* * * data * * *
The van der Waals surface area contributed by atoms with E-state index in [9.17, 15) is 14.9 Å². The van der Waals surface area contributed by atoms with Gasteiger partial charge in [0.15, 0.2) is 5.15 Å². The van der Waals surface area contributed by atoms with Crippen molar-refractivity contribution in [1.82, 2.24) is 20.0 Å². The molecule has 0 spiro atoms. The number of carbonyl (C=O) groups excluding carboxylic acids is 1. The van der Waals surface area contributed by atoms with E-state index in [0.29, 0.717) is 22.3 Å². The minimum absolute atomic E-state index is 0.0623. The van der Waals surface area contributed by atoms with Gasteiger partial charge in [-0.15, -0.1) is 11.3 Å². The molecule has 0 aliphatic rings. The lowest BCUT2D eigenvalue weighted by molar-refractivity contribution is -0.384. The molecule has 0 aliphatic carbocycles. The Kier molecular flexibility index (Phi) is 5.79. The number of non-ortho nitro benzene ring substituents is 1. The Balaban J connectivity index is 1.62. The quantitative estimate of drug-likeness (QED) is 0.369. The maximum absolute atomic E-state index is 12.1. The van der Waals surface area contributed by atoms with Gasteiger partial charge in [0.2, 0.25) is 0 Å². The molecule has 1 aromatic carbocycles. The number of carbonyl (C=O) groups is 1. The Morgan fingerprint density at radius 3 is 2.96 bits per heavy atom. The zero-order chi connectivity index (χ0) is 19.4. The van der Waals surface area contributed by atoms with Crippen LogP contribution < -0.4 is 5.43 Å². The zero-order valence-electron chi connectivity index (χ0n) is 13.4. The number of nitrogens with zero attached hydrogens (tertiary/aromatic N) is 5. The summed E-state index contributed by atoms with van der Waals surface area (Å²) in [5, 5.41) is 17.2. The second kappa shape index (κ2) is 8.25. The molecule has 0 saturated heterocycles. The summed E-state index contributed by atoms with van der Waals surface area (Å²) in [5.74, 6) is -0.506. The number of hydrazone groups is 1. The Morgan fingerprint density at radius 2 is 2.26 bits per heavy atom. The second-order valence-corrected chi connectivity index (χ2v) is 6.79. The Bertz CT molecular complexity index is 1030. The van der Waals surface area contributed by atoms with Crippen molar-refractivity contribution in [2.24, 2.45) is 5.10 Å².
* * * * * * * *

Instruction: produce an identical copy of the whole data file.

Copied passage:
The van der Waals surface area contributed by atoms with E-state index in [9.17, 15) is 14.9 Å². The van der Waals surface area contributed by atoms with Gasteiger partial charge in [0.15, 0.2) is 5.15 Å². The van der Waals surface area contributed by atoms with Crippen molar-refractivity contribution in [1.82, 2.24) is 20.0 Å². The molecule has 0 spiro atoms. The number of carbonyl (C=O) groups excluding carboxylic acids is 1. The van der Waals surface area contributed by atoms with E-state index in [0.29, 0.717) is 22.3 Å². The minimum absolute atomic E-state index is 0.0623. The van der Waals surface area contributed by atoms with Gasteiger partial charge in [-0.15, -0.1) is 11.3 Å². The molecule has 0 aliphatic rings. The lowest BCUT2D eigenvalue weighted by molar-refractivity contribution is -0.384. The molecule has 0 aliphatic carbocycles. The Kier molecular flexibility index (Phi) is 5.79. The number of non-ortho nitro benzene ring substituents is 1. The Balaban J connectivity index is 1.62. The quantitative estimate of drug-likeness (QED) is 0.369. The maximum absolute atomic E-state index is 12.1. The van der Waals surface area contributed by atoms with Gasteiger partial charge in [0.2, 0.25) is 0 Å². The molecule has 1 aromatic carbocycles. The number of carbonyl (C=O) groups is 1. The Morgan fingerprint density at radius 3 is 2.96 bits per heavy atom. The zero-order chi connectivity index (χ0) is 19.4. The van der Waals surface area contributed by atoms with Crippen LogP contribution < -0.4 is 5.43 Å². The zero-order valence-electron chi connectivity index (χ0n) is 13.4. The number of nitrogens with zero attached hydrogens (tertiary/aromatic N) is 5. The summed E-state index contributed by atoms with van der Waals surface area (Å²) in [5, 5.41) is 17.2. The second kappa shape index (κ2) is 8.25. The molecule has 0 saturated heterocycles. The summed E-state index contributed by atoms with van der Waals surface area (Å²) in [5.74, 6) is -0.506. The number of hydrazone groups is 1. The Morgan fingerprint density at radius 2 is 2.26 bits per heavy atom. The second-order valence-corrected chi connectivity index (χ2v) is 6.79. The Bertz CT molecular complexity index is 1030. The van der Waals surface area contributed by atoms with Crippen molar-refractivity contribution in [2.24, 2.45) is 5.10 Å².